U.S. Department of Health and Human Services


Established in 1979, the U.S. Department of Health and Human Services (HHS) is a cabinet-level department responsible for the welfare, safety, and health of United States citizens.


HHS comprises several different programs. The department administers drug safety standards, works to prevent epidemics, and offers assistance to those who are economically disadvantaged.


The Public Health Service, a division of HHS, helps state and city governments with health problems. The service studies ways of controlling infectious diseases, works to immunize children, and operates quarantine programs.

HHS also operates the Centers for Disease Control (CDC), where most of the nation's health problems are studied. These include occupational health and safety, the dangers of cigarette smoking, and childhood injuries, as well as communicable diseases and the epidemic of urban violence. In addition to investigating these problems, the CDC is charged with making policy suggestions on its management. HHS also administers the Social Security and Medicare programs, as well as the Head Start Program.


New lead-content standards for paint and other consumer items grew out of CDC studies. The agency conducts energy-related epidemiological research for the U.S. Department of Energy, including studies on radiation exposure. Through the CDC, the HHS runs the National Center for Health Statistics, an AIDS Hotline, an international disaster relief team, and programs to monitor infectious disease epidemics worldwide.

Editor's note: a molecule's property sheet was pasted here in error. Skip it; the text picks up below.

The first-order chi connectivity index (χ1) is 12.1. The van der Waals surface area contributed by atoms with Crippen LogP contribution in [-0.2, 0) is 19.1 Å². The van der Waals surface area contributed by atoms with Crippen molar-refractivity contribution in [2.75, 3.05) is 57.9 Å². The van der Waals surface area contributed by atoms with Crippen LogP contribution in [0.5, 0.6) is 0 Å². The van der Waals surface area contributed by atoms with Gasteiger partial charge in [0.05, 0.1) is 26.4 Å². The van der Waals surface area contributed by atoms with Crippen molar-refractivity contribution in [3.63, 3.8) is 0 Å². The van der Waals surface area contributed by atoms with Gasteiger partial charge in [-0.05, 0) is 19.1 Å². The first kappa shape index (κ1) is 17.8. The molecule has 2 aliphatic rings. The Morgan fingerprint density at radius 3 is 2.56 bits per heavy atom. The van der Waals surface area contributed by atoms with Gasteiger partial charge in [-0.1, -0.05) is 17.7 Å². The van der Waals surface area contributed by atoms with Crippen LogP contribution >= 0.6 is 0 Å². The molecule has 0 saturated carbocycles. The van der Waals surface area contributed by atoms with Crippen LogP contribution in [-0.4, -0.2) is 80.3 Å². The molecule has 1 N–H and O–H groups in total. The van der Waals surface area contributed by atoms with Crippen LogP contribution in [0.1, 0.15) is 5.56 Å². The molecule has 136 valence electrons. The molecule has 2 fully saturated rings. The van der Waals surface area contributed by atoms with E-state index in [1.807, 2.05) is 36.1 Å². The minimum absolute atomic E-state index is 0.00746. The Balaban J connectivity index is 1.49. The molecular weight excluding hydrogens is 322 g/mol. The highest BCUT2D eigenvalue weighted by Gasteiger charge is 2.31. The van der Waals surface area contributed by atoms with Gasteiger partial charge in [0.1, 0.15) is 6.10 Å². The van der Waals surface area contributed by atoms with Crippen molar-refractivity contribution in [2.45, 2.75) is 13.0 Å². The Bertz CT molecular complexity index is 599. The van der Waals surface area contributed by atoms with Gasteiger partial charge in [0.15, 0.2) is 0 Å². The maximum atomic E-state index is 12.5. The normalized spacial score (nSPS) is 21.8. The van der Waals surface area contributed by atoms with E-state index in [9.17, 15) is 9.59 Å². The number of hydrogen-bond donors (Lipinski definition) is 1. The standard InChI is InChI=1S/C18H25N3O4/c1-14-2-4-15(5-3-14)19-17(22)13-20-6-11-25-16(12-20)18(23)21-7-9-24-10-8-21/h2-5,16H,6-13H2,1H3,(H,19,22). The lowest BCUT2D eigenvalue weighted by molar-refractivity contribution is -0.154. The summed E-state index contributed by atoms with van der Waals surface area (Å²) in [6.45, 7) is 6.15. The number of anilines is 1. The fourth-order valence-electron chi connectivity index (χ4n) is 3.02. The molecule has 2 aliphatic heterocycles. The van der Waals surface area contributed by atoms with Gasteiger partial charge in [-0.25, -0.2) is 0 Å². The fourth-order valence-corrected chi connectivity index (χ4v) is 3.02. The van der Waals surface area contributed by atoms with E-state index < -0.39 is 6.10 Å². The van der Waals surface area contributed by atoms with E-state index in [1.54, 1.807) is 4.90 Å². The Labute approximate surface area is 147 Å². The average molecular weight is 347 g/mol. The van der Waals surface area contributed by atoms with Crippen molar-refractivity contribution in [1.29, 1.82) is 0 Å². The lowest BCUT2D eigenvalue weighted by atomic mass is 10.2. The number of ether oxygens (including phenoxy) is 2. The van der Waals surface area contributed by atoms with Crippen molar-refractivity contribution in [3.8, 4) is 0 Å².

Along with the U.S. Department of Agriculture, the FDA is responsible for maintaining the safety of the nation's food and drug supply. HHS also administers the Agency for Toxic Substances and Disease Registry, which carries out the health-related responsibilities of the Superfund legislation.

See also Agency for Toxic Substances and Disease Registry ; Communicable diseases ; Food and Drug Administration ; Public Health Service ; Radiation exposure ; Smoking .



“Department of Health and Human Services.” USA.gov . August 8, 2012. http://www.usa.gov/Agencies/Federal/Executive/HHS.shtml (accessed August 11, 2012).


U.S. Department of Health and Human Services, 200 Independence Ave., SW, Washington, DC, 20201, (202) 6190257, (877) 696-6775, http://www.hhs.gov .

Linda Rehkopf
Revised by Stacey Chamberlin

  This information is not a tool for self-diagnosis or a substitute for professional care.